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SAT0081 Patient Involvement in Research is Widely Promoted but Practical Recommendations to Implement IT Are Heterogeneous: A Systematic Literature Review
  1. P. Cheung1,
  2. M. de Wit2,
  3. L. Gossec3
  1. 1Rheumatology, National University Hospital, Singapore, Singapore, Singapore
  2. 2Medical Humanities, VU Medical Centre, Amsterdam, Netherlands
  3. 3Rheumatology, Paris 06 University and Pitié Salpêtrière Hospital, Paris, France


Background Patient involvement in medical research has been increasingly promoted by health organisations [1]. However, implementation of this involvement may require specific measures to enhance its efficacy and avoid overburdening patient research partners (PRPs), as advocated in the 2011 EULAR recommendations for the involvement of PRPs in EULAR projects [2], mainly driven by expert opinion due to lack of data at that time.

Objectives Review currently available literature and guidelines, relating to PRP engagement in the research process.

Methods A systematic search was performed up to Sept 2013 (Pubmed, Embase, Cochrane and InvoNET). Inclusion criteria: publications of consensus and/or guidelines relating to patient participation/engagement in research, in English. MeSH terms: (Patient research partners/stakeholders/consumer) and (patient participation/community based participatory research/consumer involvement) and (guidelines/recommendations). Explicit recommendations/guidelines for PRP participation in research were focused;lower levels of evidence were also analysed, including descriptive reports of patient involvement in research, and opinion papers. Data: extracted and divided into broad aspects considered important for PRP involvement in research, based on the EULAR recommendations framework and on the authors' opinion [2].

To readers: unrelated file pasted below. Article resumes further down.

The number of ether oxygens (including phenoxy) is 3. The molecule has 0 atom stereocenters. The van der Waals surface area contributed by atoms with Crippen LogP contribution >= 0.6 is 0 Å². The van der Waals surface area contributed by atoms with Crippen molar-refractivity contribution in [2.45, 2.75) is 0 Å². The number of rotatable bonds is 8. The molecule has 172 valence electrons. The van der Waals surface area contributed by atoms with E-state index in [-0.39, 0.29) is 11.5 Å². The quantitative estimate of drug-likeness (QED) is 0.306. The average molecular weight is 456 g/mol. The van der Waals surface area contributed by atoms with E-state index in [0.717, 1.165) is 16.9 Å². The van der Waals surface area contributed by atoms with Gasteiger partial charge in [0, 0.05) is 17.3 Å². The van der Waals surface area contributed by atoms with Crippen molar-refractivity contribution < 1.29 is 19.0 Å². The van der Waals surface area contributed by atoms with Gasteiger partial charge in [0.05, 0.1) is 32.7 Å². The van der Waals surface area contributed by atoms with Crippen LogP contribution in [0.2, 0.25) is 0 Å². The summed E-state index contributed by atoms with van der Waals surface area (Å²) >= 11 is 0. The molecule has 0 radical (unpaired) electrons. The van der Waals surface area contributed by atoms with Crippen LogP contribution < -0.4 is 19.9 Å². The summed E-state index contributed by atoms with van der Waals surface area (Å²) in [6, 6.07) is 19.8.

Results We found and screened 550 articles, of these 18 were analysed (2 were unpublished/“gray” literature found on websites). Many papers (n=9, 50%) came from UK; the others from US (N=5), or Europe (N=4). Medical specialties covered, related to chronic diseases, included oncology (N=5), diabetes (N=2), nephrology (N=2) and rheumatology (N=2), while 6 articles were generic in nature. Four articles were actual recommendations (Delphi consensus n=2, literature review, n=2). The other articles were mainly descriptive experiences. The most frequent aspects covered were; extent of patient involvement (78% of articles) and PRP education/training (67% of articles) – Table.

Conclusions Although PRP involvement is considered important, there are limited explicit recommendations in the literature, of which the EULAR guidelines may be the most practical. The broad concepts covered in the 18 publications were similar indicating some level of consensus. This literature review will form the basis of new formalized guidelines for PRP participation in research useful for both rheumatology and the greater medical community.


  1. Boote et al. Health Policy 2006;75:280.

  2. de Wit et al. Ann Rheum Dis 2011;70:722.

Acknowledgements Clifton Bingham, Amye Leong, Lyn March, Pam Monte, Marieke Scholte

Disclosure of Interest None declared

DOI 10.1136/annrheumdis-2014-eular.2198

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